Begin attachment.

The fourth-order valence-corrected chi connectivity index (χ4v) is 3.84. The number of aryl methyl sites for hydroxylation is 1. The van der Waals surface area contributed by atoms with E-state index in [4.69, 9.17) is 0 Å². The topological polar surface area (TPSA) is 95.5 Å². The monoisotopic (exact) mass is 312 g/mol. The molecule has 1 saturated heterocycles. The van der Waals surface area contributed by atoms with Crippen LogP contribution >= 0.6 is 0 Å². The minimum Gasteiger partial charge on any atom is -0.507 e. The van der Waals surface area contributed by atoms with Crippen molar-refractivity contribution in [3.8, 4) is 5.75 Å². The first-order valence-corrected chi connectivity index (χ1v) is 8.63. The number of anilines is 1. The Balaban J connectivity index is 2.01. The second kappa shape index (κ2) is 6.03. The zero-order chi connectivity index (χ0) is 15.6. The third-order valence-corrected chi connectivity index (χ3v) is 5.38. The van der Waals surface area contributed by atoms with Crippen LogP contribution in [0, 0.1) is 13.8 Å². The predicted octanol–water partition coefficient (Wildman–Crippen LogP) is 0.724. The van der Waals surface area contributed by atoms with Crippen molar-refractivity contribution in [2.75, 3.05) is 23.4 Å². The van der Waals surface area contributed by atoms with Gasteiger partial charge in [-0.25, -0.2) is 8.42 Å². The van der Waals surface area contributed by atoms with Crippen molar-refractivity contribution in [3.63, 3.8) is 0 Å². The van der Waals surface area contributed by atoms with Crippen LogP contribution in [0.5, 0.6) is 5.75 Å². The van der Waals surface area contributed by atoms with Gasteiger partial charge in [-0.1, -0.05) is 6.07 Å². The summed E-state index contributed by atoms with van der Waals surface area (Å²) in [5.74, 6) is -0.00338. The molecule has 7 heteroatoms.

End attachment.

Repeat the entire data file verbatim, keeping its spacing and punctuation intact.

The fourth-order valence-corrected chi connectivity index (χ4v) is 3.84. The number of aryl methyl sites for hydroxylation is 1. The van der Waals surface area contributed by atoms with E-state index in [4.69, 9.17) is 0 Å². The topological polar surface area (TPSA) is 95.5 Å². The monoisotopic (exact) mass is 312 g/mol. The molecule has 1 saturated heterocycles. The van der Waals surface area contributed by atoms with Crippen LogP contribution >= 0.6 is 0 Å². The minimum Gasteiger partial charge on any atom is -0.507 e. The van der Waals surface area contributed by atoms with Crippen molar-refractivity contribution in [3.8, 4) is 5.75 Å². The first-order valence-corrected chi connectivity index (χ1v) is 8.63. The number of anilines is 1. The Balaban J connectivity index is 2.01. The second kappa shape index (κ2) is 6.03. The zero-order chi connectivity index (χ0) is 15.6. The third-order valence-corrected chi connectivity index (χ3v) is 5.38. The van der Waals surface area contributed by atoms with Crippen LogP contribution in [0, 0.1) is 13.8 Å². The predicted octanol–water partition coefficient (Wildman–Crippen LogP) is 0.724. The van der Waals surface area contributed by atoms with Crippen molar-refractivity contribution in [2.75, 3.05) is 23.4 Å². The van der Waals surface area contributed by atoms with Gasteiger partial charge in [-0.25, -0.2) is 8.42 Å². The van der Waals surface area contributed by atoms with Crippen molar-refractivity contribution in [3.63, 3.8) is 0 Å². The van der Waals surface area contributed by atoms with Crippen LogP contribution in [0.5, 0.6) is 5.75 Å². The van der Waals surface area contributed by atoms with Gasteiger partial charge in [-0.1, -0.05) is 6.07 Å². The summed E-state index contributed by atoms with van der Waals surface area (Å²) in [5.74, 6) is -0.00338. The molecule has 7 heteroatoms.